Mortal Kombat Trilogy Review

Mortal Kombat Trilogy on the Sega Saturn is a nearly identical port of last year's PlayStation version of the game.

It seemed like a good idea. Take all three and a half Mortal Kombat games and cram them into one. And at its heart, it was. In effect though, it ended up something else entirely.

Mortal Kombat Trilogy on the Sega Saturn is a nearly identical port of last year's PlayStation version of the game, for all the good and bad that entails. It includes 32 playable kombatants (plus the four MK/MKII alternates of Kano, Raiden, Kung Lao, and Jax), stages, fatalities (and all the other humiliating finishing moves), and a handful of new moves - all together providing quite a bit of value for the player, right? Well, there are a few problems along the way that keep everything from seeming quite so rosy.

Just like the PlayStation version of the game, the character balancing and computer AI are atrocious. Fighters such as Noob Saibot and Jade are incredibly overpowered, with moves that run from rendering projectiles ineffective to making characters momentarily powerless. Meanwhile, the AI often simply works in clockwork response to your own actions. For example, try a special move and certain opponents will dodge it and execute an attack before you can block. This would be less obnoxious if they didn't do it the same way every single time, making it entirely frustrating and totally unlike playing a real human being.

When it comes down to it though, I consider this the best version of MKT out there, as it does have a certain amount of value in letting you play all your favorite MK characters against each other. My preference for the Sega controller for fighting games makes me like it slightly more than the PlayStation version, which in turn was worlds better than the atrocious Nintendo 64 revision. Unfortunately, there are a few things that could've been added to make it clearly better, such as character balancing and AI tweaks, and to a lesser extent, endings, vs. screens, and full animations for all the boss characters. After a year of waiting, it's pretty sad that they're not all present. Having a cartridge add-on for the game could've helped make the animations really incredible, though at least it's understandable that the developers didn't go that route.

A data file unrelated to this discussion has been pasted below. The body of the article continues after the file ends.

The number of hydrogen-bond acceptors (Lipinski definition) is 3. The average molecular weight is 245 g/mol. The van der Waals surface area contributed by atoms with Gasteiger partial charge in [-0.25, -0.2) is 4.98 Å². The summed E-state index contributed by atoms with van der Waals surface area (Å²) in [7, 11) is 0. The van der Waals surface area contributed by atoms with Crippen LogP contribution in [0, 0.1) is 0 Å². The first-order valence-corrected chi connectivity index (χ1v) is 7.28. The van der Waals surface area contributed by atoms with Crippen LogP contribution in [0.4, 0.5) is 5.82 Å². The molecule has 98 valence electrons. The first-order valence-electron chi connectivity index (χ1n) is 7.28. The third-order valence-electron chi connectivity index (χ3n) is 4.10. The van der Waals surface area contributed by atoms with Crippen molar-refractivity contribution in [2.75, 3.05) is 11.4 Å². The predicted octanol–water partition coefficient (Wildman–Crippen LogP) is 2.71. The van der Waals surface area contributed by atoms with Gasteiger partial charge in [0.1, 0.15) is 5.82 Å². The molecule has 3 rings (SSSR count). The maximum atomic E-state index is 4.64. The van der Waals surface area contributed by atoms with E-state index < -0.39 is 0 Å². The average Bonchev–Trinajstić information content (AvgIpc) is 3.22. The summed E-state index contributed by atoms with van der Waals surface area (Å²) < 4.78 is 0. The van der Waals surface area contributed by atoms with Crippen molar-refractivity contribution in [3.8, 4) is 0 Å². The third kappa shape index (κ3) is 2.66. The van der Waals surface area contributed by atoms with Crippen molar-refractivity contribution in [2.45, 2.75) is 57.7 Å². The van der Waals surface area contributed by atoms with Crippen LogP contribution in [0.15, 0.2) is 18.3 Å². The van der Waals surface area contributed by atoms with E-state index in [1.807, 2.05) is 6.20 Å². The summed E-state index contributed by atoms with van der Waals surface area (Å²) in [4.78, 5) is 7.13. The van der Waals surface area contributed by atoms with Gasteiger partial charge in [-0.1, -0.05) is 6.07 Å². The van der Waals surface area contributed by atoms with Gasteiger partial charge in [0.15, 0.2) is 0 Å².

In the end, Mortal Kombat Trilogy really symbolizes how out of hand the whole MK series has gotten with the "-alities" and all. Sure it was a great idea to include features people had rumored about on the Internet, but face it, Animalities suck. And Brutalities, even more so. It's the worst kind of punishment to get a demonstration of all of them after winning the game. Luckily, Ed Boon and John Tobias seem to have realized this, and have gone back to basics with Mortal Kombat 4, having only fatalities. Thank God.

The Good

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The Bad

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Mortal Kombat Trilogy

First Released Oct 11, 1996
  • Nintendo 64
  • PC
  • PlayStation
  • Saturn

Mortal Kombat Trilogy ups the ante in terms of options.


Average Rating

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Content is generally suitable for ages 17 and up. May contain intense violence, blood and gore, sexual content and/or strong language.
Realistic Blood and Gore, Realistic Violence